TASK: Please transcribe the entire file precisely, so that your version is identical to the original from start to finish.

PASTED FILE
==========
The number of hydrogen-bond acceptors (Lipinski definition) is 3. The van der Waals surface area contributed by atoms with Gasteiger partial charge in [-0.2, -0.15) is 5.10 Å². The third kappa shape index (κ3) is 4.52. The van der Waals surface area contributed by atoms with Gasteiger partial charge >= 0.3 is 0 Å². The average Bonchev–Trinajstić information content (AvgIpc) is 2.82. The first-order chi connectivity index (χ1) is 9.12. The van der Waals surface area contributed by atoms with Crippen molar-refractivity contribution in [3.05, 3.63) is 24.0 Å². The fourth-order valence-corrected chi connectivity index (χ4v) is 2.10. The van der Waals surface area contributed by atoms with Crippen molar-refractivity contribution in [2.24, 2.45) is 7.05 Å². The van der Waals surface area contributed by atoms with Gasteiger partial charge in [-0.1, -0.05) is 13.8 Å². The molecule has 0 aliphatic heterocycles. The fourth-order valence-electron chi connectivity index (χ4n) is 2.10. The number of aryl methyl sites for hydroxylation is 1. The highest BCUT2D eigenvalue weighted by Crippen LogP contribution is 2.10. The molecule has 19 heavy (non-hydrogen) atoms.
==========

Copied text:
The number of hydrogen-bond acceptors (Lipinski definition) is 3. The van der Waals surface area contributed by atoms with Gasteiger partial charge in [-0.2, -0.15) is 5.10 Å². The third kappa shape index (κ3) is 4.52. The van der Waals surface area contributed by atoms with Gasteiger partial charge >= 0.3 is 0 Å². The average Bonchev–Trinajstić information content (AvgIpc) is 2.82. The first-order chi connectivity index (χ1) is 9.12. The van der Waals surface area contributed by atoms with Crippen molar-refractivity contribution in [3.05, 3.63) is 24.0 Å². The fourth-order valence-corrected chi connectivity index (χ4v) is 2.10. The van der Waals surface area contributed by atoms with Crippen molar-refractivity contribution in [2.24, 2.45) is 7.05 Å². The van der Waals surface area contributed by atoms with Gasteiger partial charge in [-0.1, -0.05) is 13.8 Å². The molecule has 0 aliphatic heterocycles. The fourth-order valence-electron chi connectivity index (χ4n) is 2.10. The number of aryl methyl sites for hydroxylation is 1. The highest BCUT2D eigenvalue weighted by Crippen LogP contribution is 2.10. The molecule has 19 heavy (non-hydrogen) atoms.